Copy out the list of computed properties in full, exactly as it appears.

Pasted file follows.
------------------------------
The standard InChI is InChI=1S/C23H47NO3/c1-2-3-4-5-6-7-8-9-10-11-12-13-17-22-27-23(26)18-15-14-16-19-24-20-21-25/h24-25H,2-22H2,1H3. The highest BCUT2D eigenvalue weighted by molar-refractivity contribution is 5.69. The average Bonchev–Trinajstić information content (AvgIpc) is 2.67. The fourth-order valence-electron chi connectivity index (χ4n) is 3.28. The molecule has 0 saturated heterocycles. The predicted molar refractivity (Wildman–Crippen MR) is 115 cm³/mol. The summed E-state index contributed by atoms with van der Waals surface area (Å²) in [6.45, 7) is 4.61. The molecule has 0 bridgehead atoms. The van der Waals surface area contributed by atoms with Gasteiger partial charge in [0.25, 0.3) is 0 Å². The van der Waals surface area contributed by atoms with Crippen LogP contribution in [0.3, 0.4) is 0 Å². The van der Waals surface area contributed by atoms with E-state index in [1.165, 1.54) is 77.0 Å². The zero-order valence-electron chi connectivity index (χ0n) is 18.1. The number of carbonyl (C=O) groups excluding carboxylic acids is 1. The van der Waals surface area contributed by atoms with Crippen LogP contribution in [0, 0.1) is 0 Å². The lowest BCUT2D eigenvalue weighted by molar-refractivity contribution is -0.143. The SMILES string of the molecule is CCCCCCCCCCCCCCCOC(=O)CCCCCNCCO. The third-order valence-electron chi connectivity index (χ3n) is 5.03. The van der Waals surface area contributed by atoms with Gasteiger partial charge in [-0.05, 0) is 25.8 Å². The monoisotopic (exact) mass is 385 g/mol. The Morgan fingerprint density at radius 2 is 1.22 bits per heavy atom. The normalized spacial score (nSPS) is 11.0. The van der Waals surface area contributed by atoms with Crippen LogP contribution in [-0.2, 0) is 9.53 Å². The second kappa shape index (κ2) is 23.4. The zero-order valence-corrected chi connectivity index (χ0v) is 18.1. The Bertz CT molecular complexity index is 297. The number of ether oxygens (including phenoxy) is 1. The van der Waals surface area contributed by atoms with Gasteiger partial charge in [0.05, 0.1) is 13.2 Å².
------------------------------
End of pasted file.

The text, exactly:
The standard InChI is InChI=1S/C23H47NO3/c1-2-3-4-5-6-7-8-9-10-11-12-13-17-22-27-23(26)18-15-14-16-19-24-20-21-25/h24-25H,2-22H2,1H3. The highest BCUT2D eigenvalue weighted by molar-refractivity contribution is 5.69. The average Bonchev–Trinajstić information content (AvgIpc) is 2.67. The fourth-order valence-electron chi connectivity index (χ4n) is 3.28. The molecule has 0 saturated heterocycles. The predicted molar refractivity (Wildman–Crippen MR) is 115 cm³/mol. The summed E-state index contributed by atoms with van der Waals surface area (Å²) in [6.45, 7) is 4.61. The molecule has 0 bridgehead atoms. The van der Waals surface area contributed by atoms with Gasteiger partial charge in [0.25, 0.3) is 0 Å². The van der Waals surface area contributed by atoms with Crippen LogP contribution in [0.3, 0.4) is 0 Å². The van der Waals surface area contributed by atoms with E-state index in [1.165, 1.54) is 77.0 Å². The zero-order valence-electron chi connectivity index (χ0n) is 18.1. The number of carbonyl (C=O) groups excluding carboxylic acids is 1. The van der Waals surface area contributed by atoms with Crippen LogP contribution in [0, 0.1) is 0 Å². The lowest BCUT2D eigenvalue weighted by molar-refractivity contribution is -0.143. The SMILES string of the molecule is CCCCCCCCCCCCCCCOC(=O)CCCCCNCCO. The third-order valence-electron chi connectivity index (χ3n) is 5.03. The van der Waals surface area contributed by atoms with Gasteiger partial charge in [-0.05, 0) is 25.8 Å². The monoisotopic (exact) mass is 385 g/mol. The Morgan fingerprint density at radius 2 is 1.22 bits per heavy atom. The normalized spacial score (nSPS) is 11.0. The van der Waals surface area contributed by atoms with Crippen LogP contribution in [-0.2, 0) is 9.53 Å². The second kappa shape index (κ2) is 23.4. The zero-order valence-corrected chi connectivity index (χ0v) is 18.1. The Bertz CT molecular complexity index is 297. The number of ether oxygens (including phenoxy) is 1. The van der Waals surface area contributed by atoms with Gasteiger partial charge in [0.05, 0.1) is 13.2 Å².